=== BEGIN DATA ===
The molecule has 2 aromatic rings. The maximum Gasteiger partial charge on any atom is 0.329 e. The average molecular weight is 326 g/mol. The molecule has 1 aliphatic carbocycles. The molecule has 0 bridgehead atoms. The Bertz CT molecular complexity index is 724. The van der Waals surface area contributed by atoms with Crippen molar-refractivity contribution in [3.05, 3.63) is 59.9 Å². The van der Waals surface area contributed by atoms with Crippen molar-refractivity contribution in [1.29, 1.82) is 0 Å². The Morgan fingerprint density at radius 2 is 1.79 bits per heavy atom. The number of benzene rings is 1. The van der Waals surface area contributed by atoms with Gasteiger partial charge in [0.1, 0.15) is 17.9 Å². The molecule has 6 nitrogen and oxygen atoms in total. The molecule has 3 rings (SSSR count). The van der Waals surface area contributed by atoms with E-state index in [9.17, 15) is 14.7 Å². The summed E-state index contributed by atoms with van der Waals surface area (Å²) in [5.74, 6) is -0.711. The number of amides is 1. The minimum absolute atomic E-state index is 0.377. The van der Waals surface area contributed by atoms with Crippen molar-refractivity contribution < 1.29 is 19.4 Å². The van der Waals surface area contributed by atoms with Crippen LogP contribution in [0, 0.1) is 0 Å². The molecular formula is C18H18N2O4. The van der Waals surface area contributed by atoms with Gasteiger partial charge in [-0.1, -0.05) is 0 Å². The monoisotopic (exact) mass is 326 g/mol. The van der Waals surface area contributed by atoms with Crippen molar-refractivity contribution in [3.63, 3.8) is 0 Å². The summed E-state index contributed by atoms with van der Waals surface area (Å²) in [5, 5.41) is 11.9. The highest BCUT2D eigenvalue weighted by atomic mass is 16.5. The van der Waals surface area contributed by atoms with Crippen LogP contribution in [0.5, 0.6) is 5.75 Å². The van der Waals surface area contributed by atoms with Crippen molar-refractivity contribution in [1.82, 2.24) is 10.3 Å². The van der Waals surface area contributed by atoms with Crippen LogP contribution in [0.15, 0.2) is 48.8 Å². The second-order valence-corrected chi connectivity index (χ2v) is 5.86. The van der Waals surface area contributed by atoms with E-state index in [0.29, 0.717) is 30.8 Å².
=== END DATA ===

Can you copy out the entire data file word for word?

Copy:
The molecule has 2 aromatic rings. The maximum Gasteiger partial charge on any atom is 0.329 e. The average molecular weight is 326 g/mol. The molecule has 1 aliphatic carbocycles. The molecule has 0 bridgehead atoms. The Bertz CT molecular complexity index is 724. The van der Waals surface area contributed by atoms with Crippen molar-refractivity contribution in [3.05, 3.63) is 59.9 Å². The van der Waals surface area contributed by atoms with Crippen molar-refractivity contribution in [1.29, 1.82) is 0 Å². The Morgan fingerprint density at radius 2 is 1.79 bits per heavy atom. The number of benzene rings is 1. The van der Waals surface area contributed by atoms with Gasteiger partial charge in [0.1, 0.15) is 17.9 Å². The molecule has 6 nitrogen and oxygen atoms in total. The molecule has 3 rings (SSSR count). The van der Waals surface area contributed by atoms with E-state index in [9.17, 15) is 14.7 Å². The summed E-state index contributed by atoms with van der Waals surface area (Å²) in [5.74, 6) is -0.711. The number of amides is 1. The minimum absolute atomic E-state index is 0.377. The van der Waals surface area contributed by atoms with Crippen molar-refractivity contribution < 1.29 is 19.4 Å². The van der Waals surface area contributed by atoms with Crippen LogP contribution in [0, 0.1) is 0 Å². The molecular formula is C18H18N2O4. The van der Waals surface area contributed by atoms with Gasteiger partial charge in [-0.1, -0.05) is 0 Å². The monoisotopic (exact) mass is 326 g/mol. The van der Waals surface area contributed by atoms with Crippen molar-refractivity contribution in [3.63, 3.8) is 0 Å². The summed E-state index contributed by atoms with van der Waals surface area (Å²) in [5, 5.41) is 11.9. The highest BCUT2D eigenvalue weighted by atomic mass is 16.5. The van der Waals surface area contributed by atoms with Crippen LogP contribution in [0.5, 0.6) is 5.75 Å². The van der Waals surface area contributed by atoms with Crippen molar-refractivity contribution in [1.82, 2.24) is 10.3 Å². The van der Waals surface area contributed by atoms with Crippen LogP contribution in [0.15, 0.2) is 48.8 Å². The second-order valence-corrected chi connectivity index (χ2v) is 5.86. The van der Waals surface area contributed by atoms with E-state index in [0.29, 0.717) is 30.8 Å².